The ad features two rival guards in a desert, diligently watching their respective sides of a border that has been marked with a line in the sand. One of the guards grabs an ice cold Coca-Cola and pops the top, while the other looks longingly. The first guard goes to offer the second a bottle of coke for himself, but the two are unsure how to pass it along without crossing into rival territory. To solve the problem, the first guard uses his sword to draw a semicircle on his side of the border line and places the coke inside of it. The rival guard then smooths out the line separating his land from the coke and takes it, enjoying a big swig. The message in this Coke ad is clear—we're all human and all enjoy a cold Coke on a hot day, even if it means blurring some territory lines to get it. 

Many Coke ads push similar messages to this ad. Togetherness is a theme in a lot of Coke's iconic commercials, and this one is good. However, it's not quite as impactful as other ads brought to us by Coke throughout the decades. It doesn't feature any notable cameos, political statements, or emotional moments that make many of Coke's ads so memorable. So, we've ranked it near the middle of our list.

9. The Polar Bears, 2013

When you think about it objectively, it doesn't really make sense why Coke chose to use polar bears as some of its primary vehicles for advertising Coca-Cola, aside from the fact that they run those commercials in the winter. But if you're like most people even loosely steeped in American media culture, chances are good you could see one of these bears, without a Coke even on screen, and immediately be thinking of a Coke — they're rather like the animated equivalent of Budweiser's Clydesdale horses.

In this charming 2013 Super Bowl polar bear Coke ad, the bear family shares some hugs and some sips of their favorite bear-verage (sorry), and then they make a snow bear and give him a Coke, too. This is one of many, many polar bear Coke commercials produced over the years — they all rather blend together in the mind, but all further cement the association.

8. Make it Happy, 2015

Some of Coca-Cola's best advertisements are the ones that inspire and give hope, despite what's going on in the world. That is just as true for Coke's 2015 Super Bowl ad, dubbed "Make it Happy," as it is for any other commercial on this list.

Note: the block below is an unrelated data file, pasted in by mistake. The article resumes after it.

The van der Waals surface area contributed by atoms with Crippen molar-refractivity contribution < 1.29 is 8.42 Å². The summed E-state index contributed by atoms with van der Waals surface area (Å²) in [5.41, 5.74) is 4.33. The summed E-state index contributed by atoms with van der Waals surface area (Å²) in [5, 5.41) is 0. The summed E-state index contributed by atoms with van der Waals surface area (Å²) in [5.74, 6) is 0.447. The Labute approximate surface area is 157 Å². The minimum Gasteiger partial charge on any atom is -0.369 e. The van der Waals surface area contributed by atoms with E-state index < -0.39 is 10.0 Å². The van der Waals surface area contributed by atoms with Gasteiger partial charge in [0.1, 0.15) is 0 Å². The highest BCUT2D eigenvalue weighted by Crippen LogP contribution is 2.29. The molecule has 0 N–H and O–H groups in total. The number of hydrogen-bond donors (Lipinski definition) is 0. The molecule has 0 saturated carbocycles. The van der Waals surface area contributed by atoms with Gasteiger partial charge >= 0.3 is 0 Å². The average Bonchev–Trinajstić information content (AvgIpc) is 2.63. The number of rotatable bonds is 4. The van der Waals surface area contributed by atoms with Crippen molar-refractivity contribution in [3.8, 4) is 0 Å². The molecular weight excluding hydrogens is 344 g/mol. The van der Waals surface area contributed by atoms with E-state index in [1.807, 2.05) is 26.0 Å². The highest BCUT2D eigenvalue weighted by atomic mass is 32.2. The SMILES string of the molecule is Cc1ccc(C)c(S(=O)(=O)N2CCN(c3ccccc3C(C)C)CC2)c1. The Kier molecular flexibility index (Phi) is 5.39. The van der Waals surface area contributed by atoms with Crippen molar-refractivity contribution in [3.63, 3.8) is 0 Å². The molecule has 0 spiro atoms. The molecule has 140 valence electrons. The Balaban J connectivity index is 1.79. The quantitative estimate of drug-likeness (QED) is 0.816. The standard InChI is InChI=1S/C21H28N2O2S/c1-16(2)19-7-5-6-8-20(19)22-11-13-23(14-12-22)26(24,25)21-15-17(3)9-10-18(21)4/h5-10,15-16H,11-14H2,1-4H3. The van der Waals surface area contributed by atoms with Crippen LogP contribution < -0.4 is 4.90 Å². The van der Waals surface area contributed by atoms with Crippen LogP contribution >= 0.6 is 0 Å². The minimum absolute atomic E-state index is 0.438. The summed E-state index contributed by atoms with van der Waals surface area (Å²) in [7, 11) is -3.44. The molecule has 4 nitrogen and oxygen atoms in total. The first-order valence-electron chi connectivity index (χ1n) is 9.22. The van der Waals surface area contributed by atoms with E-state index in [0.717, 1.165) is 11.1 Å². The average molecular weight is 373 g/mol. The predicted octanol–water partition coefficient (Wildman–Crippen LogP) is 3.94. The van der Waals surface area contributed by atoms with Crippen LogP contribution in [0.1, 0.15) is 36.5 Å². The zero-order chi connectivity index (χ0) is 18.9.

In the ad, Coke depicts a world addicted to technology and riddled with hate. There is a montage of angry gamers, social media users, and media personalities spewing messages of hate, bullying, and negativity. A worker in an internet server room then accidentally spills his bottle of Coke onto a computer, and the bubbly goodness of Coke is then transmitted through the ethernet cables out to the world. Messages of hate turn into messages of love, and people who were previously upset begin to be happy. The message at the end of the commercial reads, "The world is what we make it. #MakeItHappy."

This ad features a lot of traits from classic Coke commercials that we approve of. There is an overarching message of inclusion and hopefulness and the ad seems to make a timely commentary on online bullying. However, the commercial is not as powerful as other Coke ads. It is also unlikely that dropping a bottle of Coke onto a server would do anything other than completely damage the hardware, so you have to suspend a bit of disbelief to even be able to enjoy the ad. That aside, it is a solid commercial worthy of ranking near the center of our list.

7. The Wonder of Us, 2018

The 2018 Super Bowl commercial from Coca-Cola struck a different tone than many previous ads from the company (though not all) when it went more for the heartstrings than the funny bone. The ad, titled "The Wonder of Us," showed all sorts of different people doing all sorts of different things, from going on carnival rides to lounging at the beach to dancing to playing sports to sitting still for a moment and, making clear that, whether for "her, him, she, you, he, me, we," and so on, there's a Coke for all of us.

Did the ad actually have much to do with Coke? Not really, beyond a few people taking sips of the stuff. But it's a classic ad technique of hoping people get a good brand impression by association with being made to feel good. (Politicians tend to try for the same thing with babies and puppies, you will notice.) It's No. 7 because the intention here was a positive one and the filming and production were topnotch.

6. The Simpsons, 2010

Using celebrities to help endorse and sell a product is one of the oldest tricks in the proverbial book that advertisers use. And who are bigger celebs that the fictional cast of characters from "The Simpsons?" Pretty much no one. That's why Coke's Super Bowl 44 (that's Super Bowl XLIV) ad used many favorite Simpsons characters, including the core Simpson family, Milhouse, Lenny, Carl, Patty, Selma, Ned, Professor Frink, Nelson ... and well, on it goes with dozens of your favorites, really.

The star of the ad was wealthy old Mr. Burns, who we learn has just lost his fortune. But what brings a smile back to suddenly penniless Monty Burns' face? Why a bottle of cold Coca-Cola, of course. Now, will that be enough to get Smithers working for him again, the nuclear power plant running at full production, and for Springfield's oldest citizen to earn back his wealth?